The run-up to the next national elections in Italy (to be held on 24/25 February) is marked by two trends that have already troubled the country's political life in the past years: fragmentation and political instability.
Following Mario Monti's decision to run for Prime Minister and the rise of timeless Silvio Berlusconi after much presence on television, the outcome of the elections may not be as certain and definite as it was only one month ago, when a victory by the Secretary of the Centre-Left Democratic Party (Pd) was predicted by most pollsters.
On the one hand, Mr Monti's candidacy has provided the basis for a 'rassemblement' among the Centre parties against Berlusconi's People of Freedom (PdL), with the support of Pier Ferdinando Casini (a former ally of Berlusconi and, in some regions, of Bersani) and Gianfranco Fini (a former member of Berlusconi's government), who both hope to play a role in the next government. According to recent polls, however, the 'With Monti for Italy' coalition should not gain more than 14% of the vote. Monti, Casini and Fini would have to become partners with Bersani's coalition (and his extreme left allies), which may obtain up to 33% of the vote. In other words, a coalition as diverse and wide as the Prodi government was in 2006-08, distrusted by the Parliament for its lack of a majoritarian and internal consensus, may set up its stall next February.
But Berlusconi's charisma and force of persuasion, although reduced due to his inefficiency and wrongdoings while in power, should not be underestimated, as Italy's politics have proved to be very volatile - and subject to sudden changes over time. His PdL has concluded an alliance with the Northern League, the xenophobic and secessionist party whose leader, Roberto Maroni, has stated that he wants to propose a Northern macro-region that would retain at least 75% of taxes that currently go to the central state in Rome.
Berlusconi's choice to once again run for leadership has spread concerns in his coalition and among allied parties. In fact, until just one month ago, the Secretary of the PdL, Angelino Alfano (a former Minister of Justice) was certain to be the next candidate for the elections, while other centre-right leaders were campaigning for primary elections to democratically choose the new chief of the coalition. But Berlusconi's choice has changed the situation dramatically, to the extent that former Ministers such as Giorgia Meloni (Youth) and Ignazio La Russa (Defence) have opted for founding a new, explicitly right-wing political organization. But even by running in a coalition with the PdL, they probably won't be be able to get more than 27% of the vote.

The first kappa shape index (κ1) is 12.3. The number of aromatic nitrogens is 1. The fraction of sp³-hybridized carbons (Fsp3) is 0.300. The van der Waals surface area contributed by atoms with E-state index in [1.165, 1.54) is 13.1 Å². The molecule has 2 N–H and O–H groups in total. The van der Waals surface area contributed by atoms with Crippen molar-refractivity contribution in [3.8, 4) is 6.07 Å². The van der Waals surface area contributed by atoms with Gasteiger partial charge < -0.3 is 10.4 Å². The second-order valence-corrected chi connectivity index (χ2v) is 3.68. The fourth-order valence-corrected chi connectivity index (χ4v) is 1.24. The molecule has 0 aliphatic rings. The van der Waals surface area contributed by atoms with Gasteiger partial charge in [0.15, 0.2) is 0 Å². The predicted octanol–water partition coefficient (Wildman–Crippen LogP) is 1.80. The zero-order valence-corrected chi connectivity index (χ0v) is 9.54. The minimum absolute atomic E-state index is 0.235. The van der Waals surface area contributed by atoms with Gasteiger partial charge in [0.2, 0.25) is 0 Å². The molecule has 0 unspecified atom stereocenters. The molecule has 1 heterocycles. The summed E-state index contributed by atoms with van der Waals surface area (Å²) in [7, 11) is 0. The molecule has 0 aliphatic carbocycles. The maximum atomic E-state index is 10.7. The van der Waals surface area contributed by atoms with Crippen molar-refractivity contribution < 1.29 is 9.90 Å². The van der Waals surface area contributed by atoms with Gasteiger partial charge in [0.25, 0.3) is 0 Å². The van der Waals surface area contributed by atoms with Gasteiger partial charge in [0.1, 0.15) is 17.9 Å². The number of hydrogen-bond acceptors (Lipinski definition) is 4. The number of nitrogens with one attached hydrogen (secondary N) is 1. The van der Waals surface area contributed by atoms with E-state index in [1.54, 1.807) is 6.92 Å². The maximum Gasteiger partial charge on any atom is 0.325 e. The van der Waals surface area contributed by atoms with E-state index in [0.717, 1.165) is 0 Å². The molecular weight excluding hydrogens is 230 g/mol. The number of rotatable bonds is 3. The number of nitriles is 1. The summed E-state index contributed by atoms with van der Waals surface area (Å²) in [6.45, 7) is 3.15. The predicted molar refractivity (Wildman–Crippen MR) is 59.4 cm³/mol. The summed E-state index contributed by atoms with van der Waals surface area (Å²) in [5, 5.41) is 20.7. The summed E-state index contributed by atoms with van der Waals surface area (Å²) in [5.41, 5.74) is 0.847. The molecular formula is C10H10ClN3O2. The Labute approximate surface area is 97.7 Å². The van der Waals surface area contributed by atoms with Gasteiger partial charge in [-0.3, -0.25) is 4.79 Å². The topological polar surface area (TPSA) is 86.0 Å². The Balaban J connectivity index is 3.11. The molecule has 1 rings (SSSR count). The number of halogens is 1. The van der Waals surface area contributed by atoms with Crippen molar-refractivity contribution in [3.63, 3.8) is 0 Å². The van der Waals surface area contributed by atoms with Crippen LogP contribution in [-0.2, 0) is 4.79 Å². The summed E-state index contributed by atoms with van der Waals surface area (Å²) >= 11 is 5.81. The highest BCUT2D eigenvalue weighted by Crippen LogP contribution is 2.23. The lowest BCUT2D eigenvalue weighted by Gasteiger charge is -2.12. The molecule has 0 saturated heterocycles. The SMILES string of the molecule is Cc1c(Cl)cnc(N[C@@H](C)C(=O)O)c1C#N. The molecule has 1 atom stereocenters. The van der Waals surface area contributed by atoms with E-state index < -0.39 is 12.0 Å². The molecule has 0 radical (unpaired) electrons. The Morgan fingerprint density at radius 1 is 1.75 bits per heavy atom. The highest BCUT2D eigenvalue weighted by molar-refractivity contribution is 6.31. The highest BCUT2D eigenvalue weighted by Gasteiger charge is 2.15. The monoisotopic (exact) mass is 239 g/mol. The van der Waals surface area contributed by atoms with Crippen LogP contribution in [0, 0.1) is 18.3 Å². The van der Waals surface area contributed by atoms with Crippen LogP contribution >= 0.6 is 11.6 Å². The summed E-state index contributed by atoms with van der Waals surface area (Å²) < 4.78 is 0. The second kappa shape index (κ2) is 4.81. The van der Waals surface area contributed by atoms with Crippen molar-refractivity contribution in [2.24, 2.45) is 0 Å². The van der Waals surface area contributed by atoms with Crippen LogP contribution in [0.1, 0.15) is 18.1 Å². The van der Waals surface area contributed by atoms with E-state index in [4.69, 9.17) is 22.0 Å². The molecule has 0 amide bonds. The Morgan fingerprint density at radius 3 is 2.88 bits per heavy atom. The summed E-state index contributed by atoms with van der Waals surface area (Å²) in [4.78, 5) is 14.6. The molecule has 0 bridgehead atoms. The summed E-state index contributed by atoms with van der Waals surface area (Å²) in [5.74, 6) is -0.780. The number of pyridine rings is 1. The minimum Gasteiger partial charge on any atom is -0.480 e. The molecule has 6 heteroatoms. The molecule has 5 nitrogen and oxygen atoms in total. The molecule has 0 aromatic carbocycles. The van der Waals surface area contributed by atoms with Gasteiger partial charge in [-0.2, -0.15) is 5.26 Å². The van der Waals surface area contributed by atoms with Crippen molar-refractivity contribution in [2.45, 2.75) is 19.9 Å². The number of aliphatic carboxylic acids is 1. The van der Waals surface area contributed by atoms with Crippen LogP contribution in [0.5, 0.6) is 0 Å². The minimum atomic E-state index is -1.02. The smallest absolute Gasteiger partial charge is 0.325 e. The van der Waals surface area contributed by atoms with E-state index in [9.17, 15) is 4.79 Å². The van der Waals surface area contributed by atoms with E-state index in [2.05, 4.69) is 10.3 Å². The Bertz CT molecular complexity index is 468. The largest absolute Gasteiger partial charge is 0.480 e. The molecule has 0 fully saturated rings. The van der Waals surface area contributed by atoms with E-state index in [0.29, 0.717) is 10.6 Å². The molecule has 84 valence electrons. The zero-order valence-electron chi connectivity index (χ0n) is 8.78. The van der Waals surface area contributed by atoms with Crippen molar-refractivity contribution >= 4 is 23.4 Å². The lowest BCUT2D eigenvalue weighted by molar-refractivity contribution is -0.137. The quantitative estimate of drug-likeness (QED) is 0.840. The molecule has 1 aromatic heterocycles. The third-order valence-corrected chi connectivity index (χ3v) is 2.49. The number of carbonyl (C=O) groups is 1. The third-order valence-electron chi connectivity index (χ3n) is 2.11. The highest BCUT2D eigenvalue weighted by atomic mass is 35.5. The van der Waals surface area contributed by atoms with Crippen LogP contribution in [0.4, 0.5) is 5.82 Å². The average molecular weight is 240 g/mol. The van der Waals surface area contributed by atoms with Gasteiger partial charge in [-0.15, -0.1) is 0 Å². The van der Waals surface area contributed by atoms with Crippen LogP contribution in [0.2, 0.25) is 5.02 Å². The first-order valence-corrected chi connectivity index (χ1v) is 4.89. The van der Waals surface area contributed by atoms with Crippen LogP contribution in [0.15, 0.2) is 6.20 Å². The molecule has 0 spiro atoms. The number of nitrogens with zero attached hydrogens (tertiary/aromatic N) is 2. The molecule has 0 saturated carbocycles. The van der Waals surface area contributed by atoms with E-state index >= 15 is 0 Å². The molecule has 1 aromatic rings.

However, what emerges from this year's campaign is the mounting resentment against the missed renewal of political leadership, as well as rising abstention. Actually, most Italians do not see a credible exit strategy from the economic crisis and many prefer not to vote, although some may end up voting for populist or protest parties.
In this respect, the power of Beppe Grillo's Five Star Movement (M5S) is convincing but in decline, having around 17% of potential support by Italians. This movement, which promotes a revolutionary answer to the political crisis by tackling corruption and ensuring a two-mandate rotation of candidates, has managed to remobilize part of the abstention electorate to form the biggest group of representatives (15) in the Sicilian Parliament following last October's regional elections, only a few years after the birth of the M5S.
Evidence shows that the next Italian Parliament will most likely be a fragmented one, as coalitions more than single parties will form the government, with a high degree of compromise potentially leading to weak reforms. Meanwhile Rome is following austerity directives from Brussels, and this is on the top of the long list of factors preventing rapid recovery: high public debt, soaring and diffused corruption, slow bureaucracy disadvantaging investments and no perspectives of growth in the near future.